Caribbean Sailing Yachts

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Caribbean Sailing Yachts (CSY) is a company which built heavy-displacement recreational sailboats built during the 1970s and 1980s in Tampa, Florida. CSY was one of the first companies to recognize the impending growth of the Caribbean charter industry and although the company went out of business in the early 1980s, the well-founded boats have continued to sail the world's oceans for the past four decades. CSY's unique script logo was imprinted on a brass companionway medallion, dishware, and trailerboard design.[1]

The CSY boats were sold directly from the factory, without any dealerships or middle-men. Two books were published showing all stages of construction. These books, entitled CSY Guide to Buying a Yacht, were used as the primary means of promotion. One 168-page soft-cover book was published in 1977. A shorter 138-page version was republished in 1979. CSY also used a film strip, plant tours, boat shows and trial sails as sales tools. CSY published a 38-page soft-cover CSY Charter Manual (1979).


Caribbean Sailing Yachts Corporation began as a charter company operating in the Caribbean. They were the first company to come up with the concept of charter ownership, pioneered by CSY founder and owner Dr. John Van Ost, a New Jersey dentist with a love of sailing. CSY developed and perfected the "charter lease back" program. In this program, an individual purchased the yacht and subsequently placed it into the charter fleet to cover the cost of the initial payments.

Prior to the end of CSY, Dr. Van Ost envisioned the timeshare concept. He aimed to build the Corsair 81 mega yacht (considered mega in its day). These yachts would be available to multiple people to rent with crew. CSY originally purchased boats from companies such as Irwin. However, chartering demanded stronger boats to withstand bare-boat charter with less experienced captains and crew.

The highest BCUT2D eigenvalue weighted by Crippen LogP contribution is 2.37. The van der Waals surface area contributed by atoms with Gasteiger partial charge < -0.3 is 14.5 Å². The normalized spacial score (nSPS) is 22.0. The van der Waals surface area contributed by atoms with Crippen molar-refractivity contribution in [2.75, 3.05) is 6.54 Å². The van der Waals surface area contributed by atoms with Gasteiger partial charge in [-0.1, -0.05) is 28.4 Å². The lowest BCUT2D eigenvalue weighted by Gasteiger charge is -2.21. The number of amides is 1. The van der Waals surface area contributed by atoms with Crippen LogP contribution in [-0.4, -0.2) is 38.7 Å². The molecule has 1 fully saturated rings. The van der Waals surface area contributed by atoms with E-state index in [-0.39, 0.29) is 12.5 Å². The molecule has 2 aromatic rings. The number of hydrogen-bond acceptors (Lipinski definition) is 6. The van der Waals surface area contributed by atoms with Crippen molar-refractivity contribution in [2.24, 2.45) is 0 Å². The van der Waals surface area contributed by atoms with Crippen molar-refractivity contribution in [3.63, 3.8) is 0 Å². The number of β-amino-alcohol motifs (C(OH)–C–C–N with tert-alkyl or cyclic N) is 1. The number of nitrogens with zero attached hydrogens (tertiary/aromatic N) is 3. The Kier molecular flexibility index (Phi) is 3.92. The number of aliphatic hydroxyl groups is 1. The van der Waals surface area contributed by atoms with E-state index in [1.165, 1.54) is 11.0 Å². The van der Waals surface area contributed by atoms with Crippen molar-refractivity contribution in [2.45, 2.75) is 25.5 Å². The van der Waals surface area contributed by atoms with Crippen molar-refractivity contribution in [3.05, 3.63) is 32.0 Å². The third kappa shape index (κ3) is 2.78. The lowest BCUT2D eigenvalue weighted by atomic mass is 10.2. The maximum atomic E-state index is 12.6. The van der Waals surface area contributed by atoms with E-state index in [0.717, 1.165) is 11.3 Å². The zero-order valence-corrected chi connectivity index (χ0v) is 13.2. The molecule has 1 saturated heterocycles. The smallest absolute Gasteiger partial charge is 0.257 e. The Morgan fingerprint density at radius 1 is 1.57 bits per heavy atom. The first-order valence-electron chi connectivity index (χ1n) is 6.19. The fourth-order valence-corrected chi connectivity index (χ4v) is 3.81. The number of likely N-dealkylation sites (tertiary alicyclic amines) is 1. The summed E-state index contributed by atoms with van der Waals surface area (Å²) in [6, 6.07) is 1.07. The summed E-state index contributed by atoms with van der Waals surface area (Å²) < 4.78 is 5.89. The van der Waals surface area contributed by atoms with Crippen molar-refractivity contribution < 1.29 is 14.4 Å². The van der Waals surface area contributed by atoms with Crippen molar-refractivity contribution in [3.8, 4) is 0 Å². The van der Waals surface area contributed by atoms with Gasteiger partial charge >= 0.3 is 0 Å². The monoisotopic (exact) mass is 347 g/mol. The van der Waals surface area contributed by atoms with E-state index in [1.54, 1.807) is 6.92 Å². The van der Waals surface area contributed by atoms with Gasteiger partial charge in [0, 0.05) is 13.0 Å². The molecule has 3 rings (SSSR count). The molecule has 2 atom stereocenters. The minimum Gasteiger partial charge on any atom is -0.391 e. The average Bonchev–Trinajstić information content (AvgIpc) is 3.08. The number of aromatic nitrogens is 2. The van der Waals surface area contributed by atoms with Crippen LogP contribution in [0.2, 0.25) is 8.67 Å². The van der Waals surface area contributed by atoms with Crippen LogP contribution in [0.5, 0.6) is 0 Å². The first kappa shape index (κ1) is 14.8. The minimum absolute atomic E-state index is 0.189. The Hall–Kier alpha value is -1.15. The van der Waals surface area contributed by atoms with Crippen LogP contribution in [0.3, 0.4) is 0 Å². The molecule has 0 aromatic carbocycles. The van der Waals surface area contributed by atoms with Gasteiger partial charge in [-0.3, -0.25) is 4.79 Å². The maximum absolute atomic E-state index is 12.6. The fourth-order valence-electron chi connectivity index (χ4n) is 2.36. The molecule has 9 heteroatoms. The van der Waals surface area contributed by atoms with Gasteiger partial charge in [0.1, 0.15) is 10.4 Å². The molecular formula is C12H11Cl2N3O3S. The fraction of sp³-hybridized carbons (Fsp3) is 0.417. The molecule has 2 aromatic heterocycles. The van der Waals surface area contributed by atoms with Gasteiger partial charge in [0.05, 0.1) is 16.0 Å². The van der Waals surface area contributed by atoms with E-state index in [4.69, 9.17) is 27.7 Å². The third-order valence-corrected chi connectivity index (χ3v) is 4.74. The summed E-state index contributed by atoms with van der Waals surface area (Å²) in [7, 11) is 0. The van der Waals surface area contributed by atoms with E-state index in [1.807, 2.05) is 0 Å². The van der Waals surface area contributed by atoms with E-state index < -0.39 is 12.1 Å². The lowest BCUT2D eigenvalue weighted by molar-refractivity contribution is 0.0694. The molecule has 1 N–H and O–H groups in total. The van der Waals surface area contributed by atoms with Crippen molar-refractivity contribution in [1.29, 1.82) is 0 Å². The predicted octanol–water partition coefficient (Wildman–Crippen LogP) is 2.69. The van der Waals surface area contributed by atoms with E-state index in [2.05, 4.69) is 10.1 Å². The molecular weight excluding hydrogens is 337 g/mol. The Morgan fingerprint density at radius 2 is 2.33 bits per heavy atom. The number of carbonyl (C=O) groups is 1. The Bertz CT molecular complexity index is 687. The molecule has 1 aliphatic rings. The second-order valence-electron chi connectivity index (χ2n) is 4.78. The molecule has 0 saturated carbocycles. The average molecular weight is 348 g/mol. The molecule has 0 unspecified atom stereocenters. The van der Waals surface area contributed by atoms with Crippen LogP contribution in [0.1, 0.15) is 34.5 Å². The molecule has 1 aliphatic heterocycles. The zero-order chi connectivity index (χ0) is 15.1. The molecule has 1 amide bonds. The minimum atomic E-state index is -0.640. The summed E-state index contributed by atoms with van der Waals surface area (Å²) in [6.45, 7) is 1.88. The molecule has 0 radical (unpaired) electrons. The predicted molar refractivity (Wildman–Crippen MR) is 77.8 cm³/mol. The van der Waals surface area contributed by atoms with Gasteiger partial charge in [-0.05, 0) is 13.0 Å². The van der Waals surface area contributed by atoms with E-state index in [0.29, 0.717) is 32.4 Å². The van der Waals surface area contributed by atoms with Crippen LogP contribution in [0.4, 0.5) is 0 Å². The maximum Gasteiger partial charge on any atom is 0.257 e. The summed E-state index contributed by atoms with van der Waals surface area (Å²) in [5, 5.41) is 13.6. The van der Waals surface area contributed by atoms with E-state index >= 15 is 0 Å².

CSY went into the boat manufacturing business, working initially with Ted Irwin, a well-known and successful designer of affordable cruising and racing sailboats in Tampa. Irwin heavily influenced the CSY 44 hull design. From 1975 to 1980, CSY built boats of between 33 and 44 feet (13 m). They were similar in their appearance and hull shape. The 44-foot (13 m) designs feature a raised aft deck allowing for a large aft stateroom. CSY boats were built to unusually high standards of strength, durability, and quality consistent with Lloyd's design and boat building requirements.

Although many of these new boats were purchased outright by their new owners, most, particularly the 44 walk-over model, were sold under an agreement that the boat would be in charter, run by the CSY Charter Company for a number of years, after which the boat would be paid off and revert to the "original purchaser". This system is a typical arrangement with many boats under charter even today. It is known as the "charter lease back" and is used by such companies as the Moorings and Sunsail.

CSY 44s were built with either a deep or shallow draft. Deep-draft models were designed so that their draft could be modified and permanently changed to shoal draft. This enabled the same boat to initially be used as a deep-draft vessel in the Caribbean under charter, and then returned to their owner who could then make the draft modification so the boat could be cruised on the East Coast, the shallow Florida Keys, or the Bahamas.